For the former question, it's difficult to say yet.  The show runners said putting Sansa in the Jeyne Poole role made sense, since she was right there, and in the books Sansa just sits at the Eyrie for a while.  The Jeyne storyline is important to the books, so wanting to use it makes sense, but we don't know what to expect because the full effect hasn't been seen yet.  Because Sansa is a more critical character, we should also expect a substantial deviation in this story- in the books, Jeyne's place is mostly to give Theon a shot at redemption, whereas here Sansa will be much more important.  The circumstances surrounding the rape are obviously designed to shift Sansa from being aggressively anti-Theon to willing to ally with him, which should push much of whatever else goes on there, so in the broader context we still need to see how it goes down to determine if this was really needed to make the story work.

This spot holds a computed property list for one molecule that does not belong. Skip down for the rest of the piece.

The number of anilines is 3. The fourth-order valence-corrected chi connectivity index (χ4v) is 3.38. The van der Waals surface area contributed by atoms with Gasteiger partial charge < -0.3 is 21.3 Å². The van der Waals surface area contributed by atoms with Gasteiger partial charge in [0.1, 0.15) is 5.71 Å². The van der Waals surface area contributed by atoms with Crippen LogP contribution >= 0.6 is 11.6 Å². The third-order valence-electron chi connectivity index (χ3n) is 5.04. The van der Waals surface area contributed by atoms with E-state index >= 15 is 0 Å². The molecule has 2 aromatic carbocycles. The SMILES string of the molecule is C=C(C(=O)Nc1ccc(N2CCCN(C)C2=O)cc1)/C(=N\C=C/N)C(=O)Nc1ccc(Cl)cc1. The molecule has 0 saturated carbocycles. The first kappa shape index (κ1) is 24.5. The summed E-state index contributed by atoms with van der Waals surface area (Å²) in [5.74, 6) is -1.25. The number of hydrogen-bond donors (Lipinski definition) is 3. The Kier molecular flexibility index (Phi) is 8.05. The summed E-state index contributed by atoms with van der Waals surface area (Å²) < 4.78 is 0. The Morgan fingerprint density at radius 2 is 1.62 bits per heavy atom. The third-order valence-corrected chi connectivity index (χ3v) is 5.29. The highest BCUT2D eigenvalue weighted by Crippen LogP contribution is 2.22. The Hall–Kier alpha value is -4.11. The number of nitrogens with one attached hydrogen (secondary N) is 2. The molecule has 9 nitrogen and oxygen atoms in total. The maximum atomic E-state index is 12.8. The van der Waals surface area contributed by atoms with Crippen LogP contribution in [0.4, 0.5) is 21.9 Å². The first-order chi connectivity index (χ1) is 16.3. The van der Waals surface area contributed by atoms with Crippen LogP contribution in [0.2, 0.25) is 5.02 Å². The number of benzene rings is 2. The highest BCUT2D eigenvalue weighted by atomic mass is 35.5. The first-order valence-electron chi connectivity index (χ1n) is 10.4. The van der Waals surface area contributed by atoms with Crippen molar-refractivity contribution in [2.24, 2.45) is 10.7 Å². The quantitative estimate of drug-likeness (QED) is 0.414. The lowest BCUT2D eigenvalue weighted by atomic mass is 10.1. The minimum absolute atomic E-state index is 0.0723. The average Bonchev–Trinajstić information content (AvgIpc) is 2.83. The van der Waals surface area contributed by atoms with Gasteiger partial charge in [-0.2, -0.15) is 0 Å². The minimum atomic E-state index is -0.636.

As for how the scene itself was handled... demanding Theon stay and watch to fuck with them both was a nod to the book (which is even more fucked up), but more importantly it's a 100% Ramsay thing to do.  Nothing his character did seemed in any way forced to make things worse.  Sansa and Theon were both appropriately disgusted and freaked out.  Once they were in that room, the scene that played out fit the characters.

More of a question is whether the lead up to that scene was done correctly.  Sansa has been left there by Littlefinger to try and manipulate her way into a position of power.  When she tells Myranda where to stick her threats, that might be the strongest she's appeared in the whole series.  Now, clearly Ramsay and Roose are scarier than Myranda, but if she's buying into her role as Ramsay's wife in order to start her own schemes, why is she so incredibly scared at the wedding?  There's not even a sense of being nervous, then shaking it off.  She's just tripping out.  The same goes for the first few moments in the bedchamber.  I'm not expecting her to jump Ramsay, but some willingness to go along with her new wifely duties would have also indicated that she's going to do what it takes to make this work until she can do something with the power she should have going forward.